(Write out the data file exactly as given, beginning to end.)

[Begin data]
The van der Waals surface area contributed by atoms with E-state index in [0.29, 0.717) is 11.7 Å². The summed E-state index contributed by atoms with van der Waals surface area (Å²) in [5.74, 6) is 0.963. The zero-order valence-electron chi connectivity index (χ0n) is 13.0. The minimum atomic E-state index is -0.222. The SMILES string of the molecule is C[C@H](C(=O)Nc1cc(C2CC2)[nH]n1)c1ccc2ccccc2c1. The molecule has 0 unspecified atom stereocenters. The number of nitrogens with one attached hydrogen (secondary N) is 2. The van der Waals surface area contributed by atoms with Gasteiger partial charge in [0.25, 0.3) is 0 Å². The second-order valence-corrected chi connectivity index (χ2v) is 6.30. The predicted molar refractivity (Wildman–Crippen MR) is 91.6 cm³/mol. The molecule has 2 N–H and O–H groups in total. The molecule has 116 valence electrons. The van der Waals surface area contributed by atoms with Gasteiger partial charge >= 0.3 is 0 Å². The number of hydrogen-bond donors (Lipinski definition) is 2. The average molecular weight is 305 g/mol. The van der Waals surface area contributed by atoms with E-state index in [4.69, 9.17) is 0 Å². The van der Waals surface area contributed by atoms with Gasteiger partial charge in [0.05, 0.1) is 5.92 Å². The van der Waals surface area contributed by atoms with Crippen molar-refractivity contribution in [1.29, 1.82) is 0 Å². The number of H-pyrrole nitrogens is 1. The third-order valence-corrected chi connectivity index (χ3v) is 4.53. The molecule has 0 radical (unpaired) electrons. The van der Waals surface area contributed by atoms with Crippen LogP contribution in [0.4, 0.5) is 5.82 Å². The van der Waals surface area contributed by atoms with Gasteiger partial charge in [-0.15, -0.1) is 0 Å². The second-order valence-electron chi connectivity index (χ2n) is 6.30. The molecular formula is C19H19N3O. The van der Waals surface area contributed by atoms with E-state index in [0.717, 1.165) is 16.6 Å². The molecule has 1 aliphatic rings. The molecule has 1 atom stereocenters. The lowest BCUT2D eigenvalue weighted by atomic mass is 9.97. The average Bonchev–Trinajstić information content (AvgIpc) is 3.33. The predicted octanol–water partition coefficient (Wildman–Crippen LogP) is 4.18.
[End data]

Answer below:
The van der Waals surface area contributed by atoms with E-state index in [0.29, 0.717) is 11.7 Å². The summed E-state index contributed by atoms with van der Waals surface area (Å²) in [5.74, 6) is 0.963. The zero-order valence-electron chi connectivity index (χ0n) is 13.0. The minimum atomic E-state index is -0.222. The SMILES string of the molecule is C[C@H](C(=O)Nc1cc(C2CC2)[nH]n1)c1ccc2ccccc2c1. The molecule has 0 unspecified atom stereocenters. The number of nitrogens with one attached hydrogen (secondary N) is 2. The van der Waals surface area contributed by atoms with Gasteiger partial charge in [0.25, 0.3) is 0 Å². The second-order valence-corrected chi connectivity index (χ2v) is 6.30. The predicted molar refractivity (Wildman–Crippen MR) is 91.6 cm³/mol. The molecule has 2 N–H and O–H groups in total. The molecule has 116 valence electrons. The van der Waals surface area contributed by atoms with Gasteiger partial charge >= 0.3 is 0 Å². The number of hydrogen-bond donors (Lipinski definition) is 2. The average molecular weight is 305 g/mol. The van der Waals surface area contributed by atoms with E-state index in [4.69, 9.17) is 0 Å². The van der Waals surface area contributed by atoms with Gasteiger partial charge in [0.05, 0.1) is 5.92 Å². The van der Waals surface area contributed by atoms with Crippen molar-refractivity contribution in [1.29, 1.82) is 0 Å². The number of H-pyrrole nitrogens is 1. The third-order valence-corrected chi connectivity index (χ3v) is 4.53. The molecule has 0 radical (unpaired) electrons. The van der Waals surface area contributed by atoms with Crippen LogP contribution in [0.4, 0.5) is 5.82 Å². The van der Waals surface area contributed by atoms with Gasteiger partial charge in [-0.15, -0.1) is 0 Å². The second-order valence-electron chi connectivity index (χ2n) is 6.30. The molecular formula is C19H19N3O. The van der Waals surface area contributed by atoms with E-state index in [0.717, 1.165) is 16.6 Å². The molecule has 1 aliphatic rings. The molecule has 1 atom stereocenters. The lowest BCUT2D eigenvalue weighted by atomic mass is 9.97. The average Bonchev–Trinajstić information content (AvgIpc) is 3.33. The predicted octanol–water partition coefficient (Wildman–Crippen LogP) is 4.18.